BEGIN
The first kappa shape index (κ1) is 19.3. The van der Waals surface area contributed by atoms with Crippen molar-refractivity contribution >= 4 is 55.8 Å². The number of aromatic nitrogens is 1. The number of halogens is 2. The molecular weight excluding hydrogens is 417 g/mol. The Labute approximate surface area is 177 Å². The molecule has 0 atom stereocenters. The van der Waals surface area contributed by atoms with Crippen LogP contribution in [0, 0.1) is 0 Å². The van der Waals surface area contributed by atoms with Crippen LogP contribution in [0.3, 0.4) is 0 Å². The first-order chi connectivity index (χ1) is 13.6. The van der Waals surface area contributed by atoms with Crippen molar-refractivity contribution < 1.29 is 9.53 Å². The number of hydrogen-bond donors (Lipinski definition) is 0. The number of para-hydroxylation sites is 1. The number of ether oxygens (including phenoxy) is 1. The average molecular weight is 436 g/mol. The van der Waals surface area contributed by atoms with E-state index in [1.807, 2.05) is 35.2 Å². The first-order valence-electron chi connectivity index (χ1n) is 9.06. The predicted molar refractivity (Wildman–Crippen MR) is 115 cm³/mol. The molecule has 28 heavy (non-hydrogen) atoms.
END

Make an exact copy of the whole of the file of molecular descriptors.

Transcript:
The first kappa shape index (κ1) is 19.3. The van der Waals surface area contributed by atoms with Crippen molar-refractivity contribution >= 4 is 55.8 Å². The number of aromatic nitrogens is 1. The number of halogens is 2. The molecular weight excluding hydrogens is 417 g/mol. The Labute approximate surface area is 177 Å². The molecule has 0 atom stereocenters. The van der Waals surface area contributed by atoms with Crippen LogP contribution in [0, 0.1) is 0 Å². The van der Waals surface area contributed by atoms with Crippen LogP contribution in [0.3, 0.4) is 0 Å². The first-order chi connectivity index (χ1) is 13.6. The van der Waals surface area contributed by atoms with Crippen molar-refractivity contribution < 1.29 is 9.53 Å². The number of hydrogen-bond donors (Lipinski definition) is 0. The number of para-hydroxylation sites is 1. The number of ether oxygens (including phenoxy) is 1. The average molecular weight is 436 g/mol. The van der Waals surface area contributed by atoms with E-state index in [1.807, 2.05) is 35.2 Å². The first-order valence-electron chi connectivity index (χ1n) is 9.06. The predicted molar refractivity (Wildman–Crippen MR) is 115 cm³/mol. The molecule has 28 heavy (non-hydrogen) atoms.